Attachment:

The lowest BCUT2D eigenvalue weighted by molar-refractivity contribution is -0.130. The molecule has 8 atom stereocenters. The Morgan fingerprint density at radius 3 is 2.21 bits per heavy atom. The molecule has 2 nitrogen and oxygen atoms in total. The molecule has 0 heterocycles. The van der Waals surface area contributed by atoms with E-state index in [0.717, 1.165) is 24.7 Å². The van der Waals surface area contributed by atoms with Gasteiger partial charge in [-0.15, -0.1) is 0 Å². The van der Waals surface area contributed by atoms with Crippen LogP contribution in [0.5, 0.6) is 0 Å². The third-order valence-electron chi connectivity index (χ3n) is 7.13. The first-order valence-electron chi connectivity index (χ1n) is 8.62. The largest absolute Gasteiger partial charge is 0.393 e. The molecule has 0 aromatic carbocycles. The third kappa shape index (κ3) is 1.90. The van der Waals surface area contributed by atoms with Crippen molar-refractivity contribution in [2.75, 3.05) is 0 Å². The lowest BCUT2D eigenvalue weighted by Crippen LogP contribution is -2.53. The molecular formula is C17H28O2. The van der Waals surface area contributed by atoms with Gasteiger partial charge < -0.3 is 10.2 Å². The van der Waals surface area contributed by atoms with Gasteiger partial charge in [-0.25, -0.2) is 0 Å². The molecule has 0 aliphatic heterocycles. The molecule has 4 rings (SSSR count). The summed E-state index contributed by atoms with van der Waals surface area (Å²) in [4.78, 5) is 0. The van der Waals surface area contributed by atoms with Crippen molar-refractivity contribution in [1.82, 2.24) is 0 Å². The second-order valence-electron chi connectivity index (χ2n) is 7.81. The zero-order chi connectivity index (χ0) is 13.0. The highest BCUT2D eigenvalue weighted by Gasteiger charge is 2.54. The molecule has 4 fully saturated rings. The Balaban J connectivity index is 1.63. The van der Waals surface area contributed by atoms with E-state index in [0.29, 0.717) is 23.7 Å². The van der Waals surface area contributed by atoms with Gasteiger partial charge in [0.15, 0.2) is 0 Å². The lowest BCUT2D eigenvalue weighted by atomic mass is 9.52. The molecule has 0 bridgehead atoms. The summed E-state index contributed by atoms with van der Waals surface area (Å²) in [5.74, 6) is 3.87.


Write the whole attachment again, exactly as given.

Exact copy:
The lowest BCUT2D eigenvalue weighted by molar-refractivity contribution is -0.130. The molecule has 8 atom stereocenters. The Morgan fingerprint density at radius 3 is 2.21 bits per heavy atom. The molecule has 2 nitrogen and oxygen atoms in total. The molecule has 0 heterocycles. The van der Waals surface area contributed by atoms with E-state index in [0.717, 1.165) is 24.7 Å². The van der Waals surface area contributed by atoms with Gasteiger partial charge in [-0.15, -0.1) is 0 Å². The van der Waals surface area contributed by atoms with Crippen LogP contribution in [0.5, 0.6) is 0 Å². The third-order valence-electron chi connectivity index (χ3n) is 7.13. The first-order valence-electron chi connectivity index (χ1n) is 8.62. The largest absolute Gasteiger partial charge is 0.393 e. The molecule has 0 aromatic carbocycles. The third kappa shape index (κ3) is 1.90. The van der Waals surface area contributed by atoms with Crippen molar-refractivity contribution in [2.75, 3.05) is 0 Å². The lowest BCUT2D eigenvalue weighted by Crippen LogP contribution is -2.53. The molecular formula is C17H28O2. The van der Waals surface area contributed by atoms with Gasteiger partial charge < -0.3 is 10.2 Å². The van der Waals surface area contributed by atoms with Gasteiger partial charge in [-0.25, -0.2) is 0 Å². The molecule has 0 aliphatic heterocycles. The molecule has 4 rings (SSSR count). The summed E-state index contributed by atoms with van der Waals surface area (Å²) in [4.78, 5) is 0. The van der Waals surface area contributed by atoms with Crippen molar-refractivity contribution in [1.82, 2.24) is 0 Å². The second-order valence-electron chi connectivity index (χ2n) is 7.81. The zero-order chi connectivity index (χ0) is 13.0. The highest BCUT2D eigenvalue weighted by Gasteiger charge is 2.54. The molecule has 4 fully saturated rings. The Balaban J connectivity index is 1.63. The van der Waals surface area contributed by atoms with E-state index in [0.29, 0.717) is 23.7 Å². The van der Waals surface area contributed by atoms with Gasteiger partial charge in [0.15, 0.2) is 0 Å². The lowest BCUT2D eigenvalue weighted by atomic mass is 9.52. The molecule has 0 bridgehead atoms. The summed E-state index contributed by atoms with van der Waals surface area (Å²) in [5.74, 6) is 3.87.